Alesis Elevate 3
Alesis is one of the few brands that dominate the budget of the market for studio monitors. Their Elevate 3 monitors are relatively straightforward, and that is what their users value the most. We look at all black cabins with simple baffles and general subtle aesthetics. The whole idea behind Alesis Elevate 3 is to give you the performance you need. They did not focus on something that did not contribute to that effort. In terms of hardware, we have a 1 “dome tweeter in combination with a 3” frequency driver. Combined, both cabs push out approximately 60 watts of free transparent sound. Add a reasonably accurate frequency range that goes from 80Hz to 20kHz, and you have a great setup. Overall, these are one of the best studio monitor speakers under $100.
What To Expect From Best Studio Monitor Speakers Under $100?
The main difference between monitor speakers and ordinary speakers is in the way they represent tone. Your standard computer speakers are bass-heavy, with a tone profile designed to give you the most flavor of your music. That is not the case with monitors. Their main goal is to be as flat as possible and to show the raw sound of your mix. Achieving that kind of transparency with $100 monitor loudspeakers is difficult. A set that is somewhere in the range of $500 will deliver a much better performance.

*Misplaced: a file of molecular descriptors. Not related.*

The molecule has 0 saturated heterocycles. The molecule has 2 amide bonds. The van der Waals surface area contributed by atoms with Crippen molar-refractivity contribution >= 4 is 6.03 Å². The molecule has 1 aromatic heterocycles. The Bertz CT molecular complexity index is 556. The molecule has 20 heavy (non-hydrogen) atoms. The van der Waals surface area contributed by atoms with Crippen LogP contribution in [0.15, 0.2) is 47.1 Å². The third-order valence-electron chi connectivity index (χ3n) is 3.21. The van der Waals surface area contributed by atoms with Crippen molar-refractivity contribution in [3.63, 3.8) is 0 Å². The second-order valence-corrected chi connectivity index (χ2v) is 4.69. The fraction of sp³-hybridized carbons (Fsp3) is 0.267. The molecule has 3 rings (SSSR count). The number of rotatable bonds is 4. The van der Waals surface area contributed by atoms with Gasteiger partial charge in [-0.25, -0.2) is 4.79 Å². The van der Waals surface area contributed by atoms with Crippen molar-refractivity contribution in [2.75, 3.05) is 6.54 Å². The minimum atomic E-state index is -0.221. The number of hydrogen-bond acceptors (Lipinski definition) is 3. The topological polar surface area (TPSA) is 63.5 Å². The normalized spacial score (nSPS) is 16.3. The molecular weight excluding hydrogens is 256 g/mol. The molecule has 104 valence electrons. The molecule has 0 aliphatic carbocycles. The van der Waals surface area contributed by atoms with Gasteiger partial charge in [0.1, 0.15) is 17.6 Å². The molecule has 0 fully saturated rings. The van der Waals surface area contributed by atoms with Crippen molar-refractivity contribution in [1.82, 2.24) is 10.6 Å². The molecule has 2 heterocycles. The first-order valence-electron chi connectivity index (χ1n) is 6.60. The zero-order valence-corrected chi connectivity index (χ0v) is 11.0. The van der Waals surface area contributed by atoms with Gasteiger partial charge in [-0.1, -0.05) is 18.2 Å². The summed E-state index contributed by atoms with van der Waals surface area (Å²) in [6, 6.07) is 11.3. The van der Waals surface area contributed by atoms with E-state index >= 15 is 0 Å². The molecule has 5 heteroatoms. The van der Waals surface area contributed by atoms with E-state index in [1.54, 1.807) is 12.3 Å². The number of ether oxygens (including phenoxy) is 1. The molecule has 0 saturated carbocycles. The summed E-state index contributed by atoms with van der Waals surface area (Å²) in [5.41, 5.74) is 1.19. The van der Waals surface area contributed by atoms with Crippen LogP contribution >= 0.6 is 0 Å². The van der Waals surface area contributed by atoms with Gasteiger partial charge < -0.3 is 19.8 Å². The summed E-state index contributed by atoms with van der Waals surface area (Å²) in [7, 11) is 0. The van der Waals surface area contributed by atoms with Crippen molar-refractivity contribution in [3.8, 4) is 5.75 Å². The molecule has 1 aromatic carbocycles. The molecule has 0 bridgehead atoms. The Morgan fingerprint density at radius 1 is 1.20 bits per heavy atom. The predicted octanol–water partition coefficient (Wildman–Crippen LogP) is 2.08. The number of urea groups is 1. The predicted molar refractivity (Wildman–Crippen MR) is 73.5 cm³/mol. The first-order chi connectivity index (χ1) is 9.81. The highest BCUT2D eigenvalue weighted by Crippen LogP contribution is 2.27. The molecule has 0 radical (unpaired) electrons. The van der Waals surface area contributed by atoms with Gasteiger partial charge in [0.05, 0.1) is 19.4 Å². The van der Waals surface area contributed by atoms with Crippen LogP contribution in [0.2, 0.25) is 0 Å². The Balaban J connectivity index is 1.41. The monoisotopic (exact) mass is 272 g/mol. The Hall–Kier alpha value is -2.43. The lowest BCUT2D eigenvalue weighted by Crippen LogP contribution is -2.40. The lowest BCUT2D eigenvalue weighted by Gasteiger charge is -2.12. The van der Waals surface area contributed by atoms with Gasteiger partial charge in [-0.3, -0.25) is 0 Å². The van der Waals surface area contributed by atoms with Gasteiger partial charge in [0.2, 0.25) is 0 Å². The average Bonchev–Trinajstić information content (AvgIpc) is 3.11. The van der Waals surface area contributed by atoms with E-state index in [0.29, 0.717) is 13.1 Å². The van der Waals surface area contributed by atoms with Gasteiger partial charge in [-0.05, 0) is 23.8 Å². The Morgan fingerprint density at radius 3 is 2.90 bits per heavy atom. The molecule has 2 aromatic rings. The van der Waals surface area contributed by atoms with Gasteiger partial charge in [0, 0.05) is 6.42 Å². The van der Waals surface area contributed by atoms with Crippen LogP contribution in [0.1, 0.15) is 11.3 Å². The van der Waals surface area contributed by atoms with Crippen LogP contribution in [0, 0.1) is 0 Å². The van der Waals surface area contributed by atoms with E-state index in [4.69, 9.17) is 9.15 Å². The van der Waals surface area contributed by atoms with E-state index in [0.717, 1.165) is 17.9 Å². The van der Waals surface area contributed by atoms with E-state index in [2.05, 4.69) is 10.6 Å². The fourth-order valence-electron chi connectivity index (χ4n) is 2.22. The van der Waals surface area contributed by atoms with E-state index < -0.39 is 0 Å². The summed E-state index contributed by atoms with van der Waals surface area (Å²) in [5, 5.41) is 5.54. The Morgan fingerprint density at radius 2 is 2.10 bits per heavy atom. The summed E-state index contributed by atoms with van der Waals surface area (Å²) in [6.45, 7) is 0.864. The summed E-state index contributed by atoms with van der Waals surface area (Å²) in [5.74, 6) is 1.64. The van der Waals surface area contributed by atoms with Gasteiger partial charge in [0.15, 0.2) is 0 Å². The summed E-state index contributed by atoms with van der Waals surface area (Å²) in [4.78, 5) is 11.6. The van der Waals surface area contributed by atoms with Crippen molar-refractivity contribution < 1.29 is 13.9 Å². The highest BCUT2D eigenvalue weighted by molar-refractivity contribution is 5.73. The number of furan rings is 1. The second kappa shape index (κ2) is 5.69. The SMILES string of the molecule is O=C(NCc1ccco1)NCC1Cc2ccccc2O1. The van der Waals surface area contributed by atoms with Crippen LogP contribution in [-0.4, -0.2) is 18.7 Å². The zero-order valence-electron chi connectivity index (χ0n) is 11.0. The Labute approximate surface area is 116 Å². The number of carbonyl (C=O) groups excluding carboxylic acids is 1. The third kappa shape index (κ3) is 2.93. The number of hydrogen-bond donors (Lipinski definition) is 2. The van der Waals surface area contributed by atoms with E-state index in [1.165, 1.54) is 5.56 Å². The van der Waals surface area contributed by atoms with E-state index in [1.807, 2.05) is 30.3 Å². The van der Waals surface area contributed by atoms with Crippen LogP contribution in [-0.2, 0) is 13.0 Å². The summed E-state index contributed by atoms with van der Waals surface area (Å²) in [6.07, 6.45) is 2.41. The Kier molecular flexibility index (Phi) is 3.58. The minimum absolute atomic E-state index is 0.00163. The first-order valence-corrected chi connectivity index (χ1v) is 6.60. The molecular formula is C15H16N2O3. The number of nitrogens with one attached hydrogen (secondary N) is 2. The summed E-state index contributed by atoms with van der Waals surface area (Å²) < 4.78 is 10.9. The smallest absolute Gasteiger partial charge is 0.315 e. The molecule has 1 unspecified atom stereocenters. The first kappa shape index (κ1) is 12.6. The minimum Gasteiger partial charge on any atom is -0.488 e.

The problem with affordable monitoring starts with the size of the transducers. In most cases, there will be a driver and a tweeter in each cabinet. Some brands like to call these drivers as woofers, but that is wishful thinking at best. You look at 3 “inch units that have their limits; at best, it will be a decent driver with a full range that is low enough and has a linear frequency response across the entire range. In the worst-case scenario, go to dead low-end and a reasonable middle department.